Braille Monitor April 2004
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Structured Discovery of Atlanta
by Anil Lewis
World of Coca-Cola.
From the Editor: This issue has lots of information about the upcoming convention. If you have any time left over while you are in Atlanta, you will want to keep the information in the following article in mind:
In last month's Braille Monitor we listed the tours that will be coordinated by the Georgia affiliate to allow conventioneers to take proper advantage of their limited free time while here in Atlanta. We will provide point-to-point assistance and make every effort to ensure that you enjoy yourself. The tours have been designed to allow for the comfort of those wishing to be exposed to key sites of the city. However, I realize some people will want to capitalize on their travel skills and self-confidence to explore our city on their own terms. The rest of this article gives some suggestions to conventioneers who wish to explore our wonderful city using the structured-discovery method. I will provide the name, a brief description, and a contact number for you to get information to plan your trip. Here are a few of the must-see places:
Atlanta Symphony Orchestra and Chastain Park Amphitheatre
The Classic Chastain series features musicians and the Atlanta Symphony Orchestra performing at Chastain Park Amphitheatre while guests dine by moonlight. The Symphony, led by music director Robert Spano and principal guest conductor Donald Runnicles, also presents a series of concerts at parks and churches, in addition to the regular season at Symphony Hall in the Woodruff Arts Center (404) 733-5000.
Atlanta University Center and the Herndon Home
The Vine City area of Atlanta holds the country's largest concentration of African-American colleges, dating back to the post-Civil War era: Clark Atlanta University, Interdenominational Theological Center, Morehouse, Morehouse School of Medicine, and Morris Brown and Spelman Colleges. The 1910 Herndon Home, built by Atlanta Life Insurance founder Alonzo Herndon, is nearby and is a National Historic Landmark (404) 581-9813.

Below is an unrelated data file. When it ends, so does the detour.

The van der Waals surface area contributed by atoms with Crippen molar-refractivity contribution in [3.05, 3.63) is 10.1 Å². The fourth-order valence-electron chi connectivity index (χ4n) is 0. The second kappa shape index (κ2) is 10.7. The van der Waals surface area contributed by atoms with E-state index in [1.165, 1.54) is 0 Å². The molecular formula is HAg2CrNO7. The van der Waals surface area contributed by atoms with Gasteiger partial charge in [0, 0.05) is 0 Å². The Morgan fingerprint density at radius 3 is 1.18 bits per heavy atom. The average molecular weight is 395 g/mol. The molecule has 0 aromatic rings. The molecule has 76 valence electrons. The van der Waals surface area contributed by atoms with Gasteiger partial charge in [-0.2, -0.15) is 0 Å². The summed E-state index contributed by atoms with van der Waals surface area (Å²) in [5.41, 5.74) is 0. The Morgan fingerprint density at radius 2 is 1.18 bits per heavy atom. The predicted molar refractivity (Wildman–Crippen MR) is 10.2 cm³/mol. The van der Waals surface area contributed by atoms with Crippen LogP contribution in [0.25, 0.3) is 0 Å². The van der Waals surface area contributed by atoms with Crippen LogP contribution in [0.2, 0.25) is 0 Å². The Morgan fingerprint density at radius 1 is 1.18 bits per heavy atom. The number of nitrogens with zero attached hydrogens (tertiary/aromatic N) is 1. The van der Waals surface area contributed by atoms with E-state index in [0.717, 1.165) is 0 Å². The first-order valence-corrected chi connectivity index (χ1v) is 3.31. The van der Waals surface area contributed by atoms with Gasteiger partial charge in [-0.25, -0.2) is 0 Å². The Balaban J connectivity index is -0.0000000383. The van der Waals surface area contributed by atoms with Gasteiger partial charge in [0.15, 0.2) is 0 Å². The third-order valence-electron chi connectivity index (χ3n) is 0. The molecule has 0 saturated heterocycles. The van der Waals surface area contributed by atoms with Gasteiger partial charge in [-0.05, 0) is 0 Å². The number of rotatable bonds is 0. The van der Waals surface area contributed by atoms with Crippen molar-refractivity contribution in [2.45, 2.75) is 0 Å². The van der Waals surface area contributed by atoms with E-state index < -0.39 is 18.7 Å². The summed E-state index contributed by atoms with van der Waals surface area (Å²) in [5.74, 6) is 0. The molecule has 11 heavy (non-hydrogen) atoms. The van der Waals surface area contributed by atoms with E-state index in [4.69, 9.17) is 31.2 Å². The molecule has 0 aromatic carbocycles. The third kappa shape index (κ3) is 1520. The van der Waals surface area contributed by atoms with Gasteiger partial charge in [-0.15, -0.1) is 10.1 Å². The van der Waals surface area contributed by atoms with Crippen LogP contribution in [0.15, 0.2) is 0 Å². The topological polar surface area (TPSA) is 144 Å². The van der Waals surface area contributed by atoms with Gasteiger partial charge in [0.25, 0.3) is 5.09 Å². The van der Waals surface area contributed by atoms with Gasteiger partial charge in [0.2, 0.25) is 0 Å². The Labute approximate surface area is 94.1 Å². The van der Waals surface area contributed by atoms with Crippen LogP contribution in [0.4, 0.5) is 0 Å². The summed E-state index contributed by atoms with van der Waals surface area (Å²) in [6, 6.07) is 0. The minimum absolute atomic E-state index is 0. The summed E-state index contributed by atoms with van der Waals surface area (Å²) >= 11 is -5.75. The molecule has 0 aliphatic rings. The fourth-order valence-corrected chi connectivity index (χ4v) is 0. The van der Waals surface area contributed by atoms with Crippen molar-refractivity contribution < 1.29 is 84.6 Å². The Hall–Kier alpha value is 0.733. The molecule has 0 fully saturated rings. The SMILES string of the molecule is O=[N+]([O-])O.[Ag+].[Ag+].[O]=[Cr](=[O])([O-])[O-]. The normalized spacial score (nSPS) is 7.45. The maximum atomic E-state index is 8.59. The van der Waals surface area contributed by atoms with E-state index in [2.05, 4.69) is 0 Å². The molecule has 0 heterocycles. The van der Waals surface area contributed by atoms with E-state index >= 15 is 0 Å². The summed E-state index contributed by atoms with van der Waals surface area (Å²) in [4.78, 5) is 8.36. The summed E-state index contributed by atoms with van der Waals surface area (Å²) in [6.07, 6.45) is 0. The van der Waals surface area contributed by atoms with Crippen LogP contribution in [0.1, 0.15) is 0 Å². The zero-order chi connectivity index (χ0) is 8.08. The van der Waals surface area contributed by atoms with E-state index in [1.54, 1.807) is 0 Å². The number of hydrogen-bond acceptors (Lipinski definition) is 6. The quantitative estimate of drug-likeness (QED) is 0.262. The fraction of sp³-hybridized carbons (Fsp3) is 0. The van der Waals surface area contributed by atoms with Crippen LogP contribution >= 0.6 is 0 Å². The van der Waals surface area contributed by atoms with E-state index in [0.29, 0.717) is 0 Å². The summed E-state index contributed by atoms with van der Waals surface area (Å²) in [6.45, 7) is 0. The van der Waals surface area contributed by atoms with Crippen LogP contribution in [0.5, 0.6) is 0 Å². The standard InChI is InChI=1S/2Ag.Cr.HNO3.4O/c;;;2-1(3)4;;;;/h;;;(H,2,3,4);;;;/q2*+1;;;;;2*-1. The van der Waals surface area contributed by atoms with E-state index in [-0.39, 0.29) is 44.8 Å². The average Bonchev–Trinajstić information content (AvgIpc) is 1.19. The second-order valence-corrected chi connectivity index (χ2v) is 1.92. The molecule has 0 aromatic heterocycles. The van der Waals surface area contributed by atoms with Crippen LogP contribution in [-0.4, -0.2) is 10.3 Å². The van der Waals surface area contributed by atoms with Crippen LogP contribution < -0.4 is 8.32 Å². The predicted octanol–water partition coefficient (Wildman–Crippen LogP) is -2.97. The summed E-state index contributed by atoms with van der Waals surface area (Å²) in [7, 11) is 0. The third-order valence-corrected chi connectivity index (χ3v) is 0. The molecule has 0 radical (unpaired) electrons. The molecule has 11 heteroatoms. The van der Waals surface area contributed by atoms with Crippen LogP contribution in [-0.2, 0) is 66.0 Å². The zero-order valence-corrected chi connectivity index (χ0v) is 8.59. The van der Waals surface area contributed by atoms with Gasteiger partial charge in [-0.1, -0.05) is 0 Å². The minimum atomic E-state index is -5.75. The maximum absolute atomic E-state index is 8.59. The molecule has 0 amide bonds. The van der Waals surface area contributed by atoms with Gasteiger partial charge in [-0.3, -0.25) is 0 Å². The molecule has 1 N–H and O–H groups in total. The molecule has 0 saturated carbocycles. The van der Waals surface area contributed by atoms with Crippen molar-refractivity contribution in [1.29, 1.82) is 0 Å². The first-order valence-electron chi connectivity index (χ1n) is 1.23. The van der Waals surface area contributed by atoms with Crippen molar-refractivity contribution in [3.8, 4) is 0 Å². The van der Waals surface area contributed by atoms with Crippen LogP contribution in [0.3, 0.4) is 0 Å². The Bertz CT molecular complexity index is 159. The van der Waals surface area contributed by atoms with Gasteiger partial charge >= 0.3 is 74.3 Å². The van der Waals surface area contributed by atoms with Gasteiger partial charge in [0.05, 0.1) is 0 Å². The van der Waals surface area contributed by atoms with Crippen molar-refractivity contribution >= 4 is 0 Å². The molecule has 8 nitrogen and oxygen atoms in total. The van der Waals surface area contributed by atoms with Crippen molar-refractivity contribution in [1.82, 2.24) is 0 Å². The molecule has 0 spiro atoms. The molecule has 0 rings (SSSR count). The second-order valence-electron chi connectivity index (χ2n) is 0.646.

Atlanta Walking Tours
A multitude of tours is available for visitors, from historic neighborhoods to prominent buildings. The Atlanta Preservation Center offers guided walking tours of neighborhoods such as Ansley Park, a 230-acre residential district developed in 1904; Druid Hills, where you will find the home used in Driving Miss Daisy; Grant Park, with the antebellum Grant Mansion and beautiful park; Inman Park, one of Atlanta's first garden suburbs; and historic downtown (404) 688-3350.
Centennial Olympic Park
This twenty-one-acre site was one of the most popular spots in the city during the 1996 Centennial Olympic Games. Today year-round programming featuring concerts, family activities, and artists' markets make the park a gathering place for Atlantans and visitors alike. The park features the world's largest Olympic Ring fountain (404) 222-PARK.